Appeal from order of Court of Common Pleas of Philadelphia County, June T., 1968, No. 1963, in case of Daniel R. O'Neill et al. v. Zoning Board of Adjustment.
Edward L. Snitzer, with him Mesirov, Gelman, Jaffe & Levin, for appellants.
Matthew W. Bullock, Jr., Second Deputy City Solicitor, with him Frank J. Pfizenmayer, Assistant City Solicitor, Carl K. Zucker, Deputy City Solicitor, and Edward G. Bauer, Jr., City Solicitor, for zoning board, appellee.
Reuben E. Cohen, with him Harold Greenberg, and Cohen, Shapiro, Berger, Polisher and Cohen, for intervenor, appellee.
Bell, C.j., Jones, Cohen, Eagen, O'Brien, Roberts and Pomeroy, JJ. Opinion by Mr. Justice Jones. Mr. Justice Cohen dissents.
This is an appeal from an order of the Court of Common Pleas of Philadelphia County dismissing appellants' appeal from an order of the Philadelphia Zoning Board of Adjustment granting a variance to appellee Norman Wolgin for the construction of a high-rise apartment in center city Philadelphia.
Wolgin entered into an agreement of sale for the premises located on the northeast corner of 17th and Pine Streets upon the condition that he secure the necessary zoning approval for the erection of a twenty-six story apartment on the site. The property is located in a "C-3" commercial district which permits the construction of apartment buildings but limits the allowable floor space to 84,646 square feet and requires an open area of 20%. Wolgin's apartment building calls for 225,809 square feet of floor space and an open area of only 5%. The site is presently being used as a public parking lot.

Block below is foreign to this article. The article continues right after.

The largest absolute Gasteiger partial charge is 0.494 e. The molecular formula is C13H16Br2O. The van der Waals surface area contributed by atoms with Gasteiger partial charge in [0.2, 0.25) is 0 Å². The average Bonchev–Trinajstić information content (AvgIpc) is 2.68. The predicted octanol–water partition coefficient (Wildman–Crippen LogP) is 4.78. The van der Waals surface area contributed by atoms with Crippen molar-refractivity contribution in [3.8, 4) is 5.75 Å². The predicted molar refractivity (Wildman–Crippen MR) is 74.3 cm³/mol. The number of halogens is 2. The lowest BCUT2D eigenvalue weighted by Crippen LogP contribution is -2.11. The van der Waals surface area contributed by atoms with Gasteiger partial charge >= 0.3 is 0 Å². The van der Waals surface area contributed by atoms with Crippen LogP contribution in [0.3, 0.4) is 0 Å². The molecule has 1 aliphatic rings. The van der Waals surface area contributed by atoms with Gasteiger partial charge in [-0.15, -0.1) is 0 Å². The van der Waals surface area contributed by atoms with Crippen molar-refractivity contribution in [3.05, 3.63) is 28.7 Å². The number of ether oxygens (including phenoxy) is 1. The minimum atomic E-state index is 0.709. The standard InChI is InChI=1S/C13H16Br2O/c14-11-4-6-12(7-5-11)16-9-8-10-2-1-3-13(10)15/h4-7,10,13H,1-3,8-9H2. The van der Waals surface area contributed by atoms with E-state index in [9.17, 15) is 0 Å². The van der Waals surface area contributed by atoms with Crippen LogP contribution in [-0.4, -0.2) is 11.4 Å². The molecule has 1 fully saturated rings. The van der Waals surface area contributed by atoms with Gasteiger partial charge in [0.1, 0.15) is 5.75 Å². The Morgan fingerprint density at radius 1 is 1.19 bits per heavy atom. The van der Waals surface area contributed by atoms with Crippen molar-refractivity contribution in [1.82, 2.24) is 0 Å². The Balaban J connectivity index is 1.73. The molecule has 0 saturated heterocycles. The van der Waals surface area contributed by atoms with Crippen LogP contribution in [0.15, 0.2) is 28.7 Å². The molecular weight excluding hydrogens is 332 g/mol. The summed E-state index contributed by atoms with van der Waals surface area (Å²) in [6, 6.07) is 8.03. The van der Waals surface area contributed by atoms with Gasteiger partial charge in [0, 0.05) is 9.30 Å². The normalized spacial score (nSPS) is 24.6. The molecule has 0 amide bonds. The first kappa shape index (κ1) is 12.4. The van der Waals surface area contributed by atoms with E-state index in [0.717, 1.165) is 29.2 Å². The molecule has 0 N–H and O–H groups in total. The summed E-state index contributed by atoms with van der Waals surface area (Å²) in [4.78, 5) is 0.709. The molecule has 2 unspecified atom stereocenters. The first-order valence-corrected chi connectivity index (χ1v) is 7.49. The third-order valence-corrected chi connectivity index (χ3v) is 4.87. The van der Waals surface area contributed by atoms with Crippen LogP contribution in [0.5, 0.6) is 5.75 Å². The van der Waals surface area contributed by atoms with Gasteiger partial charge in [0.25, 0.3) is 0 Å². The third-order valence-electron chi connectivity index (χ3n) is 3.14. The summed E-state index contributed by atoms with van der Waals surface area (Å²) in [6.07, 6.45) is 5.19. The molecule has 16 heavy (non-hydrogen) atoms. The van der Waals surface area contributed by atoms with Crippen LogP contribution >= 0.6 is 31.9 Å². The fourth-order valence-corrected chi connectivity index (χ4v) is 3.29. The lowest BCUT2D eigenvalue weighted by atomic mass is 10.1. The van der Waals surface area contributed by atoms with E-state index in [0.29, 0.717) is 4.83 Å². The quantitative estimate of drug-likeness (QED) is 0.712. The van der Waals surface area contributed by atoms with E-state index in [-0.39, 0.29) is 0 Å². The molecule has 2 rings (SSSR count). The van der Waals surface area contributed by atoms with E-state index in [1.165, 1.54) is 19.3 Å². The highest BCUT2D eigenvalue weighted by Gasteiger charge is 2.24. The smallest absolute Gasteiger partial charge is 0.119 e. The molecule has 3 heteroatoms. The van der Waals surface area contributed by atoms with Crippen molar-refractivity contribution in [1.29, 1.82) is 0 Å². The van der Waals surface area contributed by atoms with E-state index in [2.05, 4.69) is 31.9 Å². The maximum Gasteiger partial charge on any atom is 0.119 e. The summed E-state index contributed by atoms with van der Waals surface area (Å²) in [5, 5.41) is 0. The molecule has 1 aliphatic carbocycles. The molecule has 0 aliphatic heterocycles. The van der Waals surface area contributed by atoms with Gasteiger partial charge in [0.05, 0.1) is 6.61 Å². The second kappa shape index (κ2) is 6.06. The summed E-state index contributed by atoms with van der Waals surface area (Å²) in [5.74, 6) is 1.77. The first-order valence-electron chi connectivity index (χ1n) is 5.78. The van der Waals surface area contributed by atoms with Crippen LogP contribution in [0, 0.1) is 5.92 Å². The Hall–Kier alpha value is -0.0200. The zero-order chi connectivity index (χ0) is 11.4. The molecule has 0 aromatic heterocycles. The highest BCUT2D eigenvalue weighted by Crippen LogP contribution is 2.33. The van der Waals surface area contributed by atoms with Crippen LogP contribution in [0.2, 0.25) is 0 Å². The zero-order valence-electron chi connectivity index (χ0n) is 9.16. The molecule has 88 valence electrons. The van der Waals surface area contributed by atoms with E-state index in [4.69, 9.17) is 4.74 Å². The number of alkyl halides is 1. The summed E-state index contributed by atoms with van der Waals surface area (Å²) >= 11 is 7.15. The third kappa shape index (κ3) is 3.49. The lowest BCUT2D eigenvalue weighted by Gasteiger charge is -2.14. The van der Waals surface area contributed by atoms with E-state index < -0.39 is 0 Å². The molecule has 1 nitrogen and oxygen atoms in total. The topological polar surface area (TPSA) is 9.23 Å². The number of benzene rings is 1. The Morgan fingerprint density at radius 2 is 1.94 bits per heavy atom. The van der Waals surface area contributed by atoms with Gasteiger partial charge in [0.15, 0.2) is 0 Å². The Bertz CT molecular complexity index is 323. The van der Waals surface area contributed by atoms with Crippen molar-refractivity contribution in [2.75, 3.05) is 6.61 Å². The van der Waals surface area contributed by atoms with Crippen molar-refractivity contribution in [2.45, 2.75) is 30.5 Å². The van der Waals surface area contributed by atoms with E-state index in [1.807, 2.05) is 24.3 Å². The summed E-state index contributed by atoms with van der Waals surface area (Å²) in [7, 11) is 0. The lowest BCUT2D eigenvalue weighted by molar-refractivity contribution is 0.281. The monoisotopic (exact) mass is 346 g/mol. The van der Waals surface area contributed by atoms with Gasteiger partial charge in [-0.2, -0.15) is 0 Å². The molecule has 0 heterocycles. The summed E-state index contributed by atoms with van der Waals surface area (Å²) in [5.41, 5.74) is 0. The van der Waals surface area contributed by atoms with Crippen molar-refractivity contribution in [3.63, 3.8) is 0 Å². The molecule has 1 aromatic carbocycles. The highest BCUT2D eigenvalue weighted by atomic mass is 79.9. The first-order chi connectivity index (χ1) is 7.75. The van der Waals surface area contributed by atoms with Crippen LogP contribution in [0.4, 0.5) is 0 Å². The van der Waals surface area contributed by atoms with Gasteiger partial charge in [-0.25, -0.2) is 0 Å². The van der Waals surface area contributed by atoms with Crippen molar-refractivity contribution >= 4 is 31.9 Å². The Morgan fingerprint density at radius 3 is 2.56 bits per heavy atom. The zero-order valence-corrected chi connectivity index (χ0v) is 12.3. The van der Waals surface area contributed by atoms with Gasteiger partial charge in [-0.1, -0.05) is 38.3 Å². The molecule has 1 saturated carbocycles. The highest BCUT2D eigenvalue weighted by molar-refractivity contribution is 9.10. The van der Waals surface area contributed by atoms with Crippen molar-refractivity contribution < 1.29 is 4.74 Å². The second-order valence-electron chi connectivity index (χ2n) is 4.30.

The area was originally zoned "C-3" in 1933 and was occupied by a school until its demolition in 1953. In 1958 permission was granted for the construction of the parking lot. Wolgin's principal argument for a variance is that if his apartment building is limited to 84,646 square feet (ten to twelve floors), the costs of acquisition and construction will require him to charge a monthly rent of $320 per unit, whereas he would only have to charge $220 per unit if he were permitted to construct a twenty-six floor apartment.
Wolgin appealed to the Zoning Board of Adjustment after the Department of Licenses and Inspections refused to grant a building permit. Although the Philadelphia Planning Commission opposed the granting of a variance, the Zoning Board unanimously granted the variance. The Court of Common Pleas (per Alexander, J.) dismissed, without an opinion, the appeal of appellants, who are neighboring homeowners.
In considering the merits of this appeal, we bear in mind the following principles which govern the disposition of variance cases: first, since the court below took no additional testimony, our scope of review is limited to determining whether the Zoning Board of Adjustment clearly abused its discretion in granting the variance or committed an error of law;*fn1 second, variances should be granted only sparingly and only under exceptional circumstances;*fn2 third, in order to obtain a variance, the petitioner must prove (1) that the variance will not be contrary to the public interest and (2) that unnecessary hardship will result if the variance is not granted;*fn3 fourth, a ...